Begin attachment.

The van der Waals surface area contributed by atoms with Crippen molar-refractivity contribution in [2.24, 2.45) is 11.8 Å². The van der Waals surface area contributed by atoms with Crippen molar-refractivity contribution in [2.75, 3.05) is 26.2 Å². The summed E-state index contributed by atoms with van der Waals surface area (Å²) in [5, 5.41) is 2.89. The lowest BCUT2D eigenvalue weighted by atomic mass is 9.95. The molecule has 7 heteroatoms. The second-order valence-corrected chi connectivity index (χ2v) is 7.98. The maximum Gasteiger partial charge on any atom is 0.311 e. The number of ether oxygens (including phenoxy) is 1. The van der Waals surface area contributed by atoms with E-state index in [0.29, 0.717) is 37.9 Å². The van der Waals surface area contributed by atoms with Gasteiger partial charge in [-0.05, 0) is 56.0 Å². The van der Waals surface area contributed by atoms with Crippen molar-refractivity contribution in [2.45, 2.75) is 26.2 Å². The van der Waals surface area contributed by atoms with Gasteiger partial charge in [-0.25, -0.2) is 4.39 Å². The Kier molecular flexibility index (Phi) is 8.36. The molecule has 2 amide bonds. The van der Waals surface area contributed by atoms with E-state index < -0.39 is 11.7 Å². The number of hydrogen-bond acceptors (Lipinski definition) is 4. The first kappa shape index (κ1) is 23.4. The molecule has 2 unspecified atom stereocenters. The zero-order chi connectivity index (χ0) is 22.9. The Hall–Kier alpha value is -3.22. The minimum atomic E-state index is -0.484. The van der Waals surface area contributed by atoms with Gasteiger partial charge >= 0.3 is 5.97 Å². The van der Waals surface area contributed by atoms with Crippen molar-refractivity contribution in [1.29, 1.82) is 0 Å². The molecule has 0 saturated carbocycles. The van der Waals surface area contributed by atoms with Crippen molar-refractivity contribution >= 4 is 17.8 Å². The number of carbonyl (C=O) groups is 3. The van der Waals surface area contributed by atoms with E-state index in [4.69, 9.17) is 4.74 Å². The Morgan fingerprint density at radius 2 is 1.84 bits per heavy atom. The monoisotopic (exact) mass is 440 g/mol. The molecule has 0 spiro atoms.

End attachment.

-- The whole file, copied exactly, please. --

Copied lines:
The van der Waals surface area contributed by atoms with Crippen molar-refractivity contribution in [2.24, 2.45) is 11.8 Å². The van der Waals surface area contributed by atoms with Crippen molar-refractivity contribution in [2.75, 3.05) is 26.2 Å². The summed E-state index contributed by atoms with van der Waals surface area (Å²) in [5, 5.41) is 2.89. The lowest BCUT2D eigenvalue weighted by atomic mass is 9.95. The molecule has 7 heteroatoms. The second-order valence-corrected chi connectivity index (χ2v) is 7.98. The maximum Gasteiger partial charge on any atom is 0.311 e. The number of ether oxygens (including phenoxy) is 1. The van der Waals surface area contributed by atoms with E-state index in [0.29, 0.717) is 37.9 Å². The van der Waals surface area contributed by atoms with Gasteiger partial charge in [-0.05, 0) is 56.0 Å². The van der Waals surface area contributed by atoms with Crippen molar-refractivity contribution in [2.45, 2.75) is 26.2 Å². The van der Waals surface area contributed by atoms with Gasteiger partial charge in [-0.25, -0.2) is 4.39 Å². The Kier molecular flexibility index (Phi) is 8.36. The molecule has 2 amide bonds. The van der Waals surface area contributed by atoms with E-state index < -0.39 is 11.7 Å². The number of hydrogen-bond acceptors (Lipinski definition) is 4. The first kappa shape index (κ1) is 23.4. The molecule has 2 unspecified atom stereocenters. The zero-order chi connectivity index (χ0) is 22.9. The Hall–Kier alpha value is -3.22. The minimum atomic E-state index is -0.484. The van der Waals surface area contributed by atoms with Gasteiger partial charge >= 0.3 is 5.97 Å². The van der Waals surface area contributed by atoms with Crippen molar-refractivity contribution in [1.29, 1.82) is 0 Å². The molecule has 0 saturated carbocycles. The van der Waals surface area contributed by atoms with Crippen molar-refractivity contribution >= 4 is 17.8 Å². The number of carbonyl (C=O) groups is 3. The van der Waals surface area contributed by atoms with E-state index in [4.69, 9.17) is 4.74 Å². The Morgan fingerprint density at radius 2 is 1.84 bits per heavy atom. The monoisotopic (exact) mass is 440 g/mol. The molecule has 0 spiro atoms.